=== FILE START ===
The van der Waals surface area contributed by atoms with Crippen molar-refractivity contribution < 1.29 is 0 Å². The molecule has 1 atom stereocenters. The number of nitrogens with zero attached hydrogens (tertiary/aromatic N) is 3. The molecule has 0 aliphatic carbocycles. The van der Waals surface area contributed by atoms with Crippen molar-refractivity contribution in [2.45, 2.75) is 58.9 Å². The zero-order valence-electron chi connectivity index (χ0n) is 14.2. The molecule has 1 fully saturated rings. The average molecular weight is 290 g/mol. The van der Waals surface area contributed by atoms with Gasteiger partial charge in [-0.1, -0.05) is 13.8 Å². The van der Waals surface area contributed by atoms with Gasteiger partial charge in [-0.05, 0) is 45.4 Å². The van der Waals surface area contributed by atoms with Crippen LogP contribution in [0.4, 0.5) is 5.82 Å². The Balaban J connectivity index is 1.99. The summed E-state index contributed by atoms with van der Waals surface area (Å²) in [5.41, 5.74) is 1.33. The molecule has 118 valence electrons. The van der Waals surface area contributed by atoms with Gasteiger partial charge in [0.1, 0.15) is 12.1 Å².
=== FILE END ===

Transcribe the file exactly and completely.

The van der Waals surface area contributed by atoms with Crippen molar-refractivity contribution < 1.29 is 0 Å². The molecule has 1 atom stereocenters. The number of nitrogens with zero attached hydrogens (tertiary/aromatic N) is 3. The molecule has 0 aliphatic carbocycles. The van der Waals surface area contributed by atoms with Crippen molar-refractivity contribution in [2.45, 2.75) is 58.9 Å². The zero-order valence-electron chi connectivity index (χ0n) is 14.2. The molecule has 1 fully saturated rings. The average molecular weight is 290 g/mol. The van der Waals surface area contributed by atoms with Gasteiger partial charge in [-0.1, -0.05) is 13.8 Å². The van der Waals surface area contributed by atoms with Gasteiger partial charge in [-0.05, 0) is 45.4 Å². The van der Waals surface area contributed by atoms with Crippen LogP contribution in [0.4, 0.5) is 5.82 Å². The Balaban J connectivity index is 1.99. The summed E-state index contributed by atoms with van der Waals surface area (Å²) in [5.41, 5.74) is 1.33. The molecule has 118 valence electrons. The van der Waals surface area contributed by atoms with Gasteiger partial charge in [0.1, 0.15) is 12.1 Å².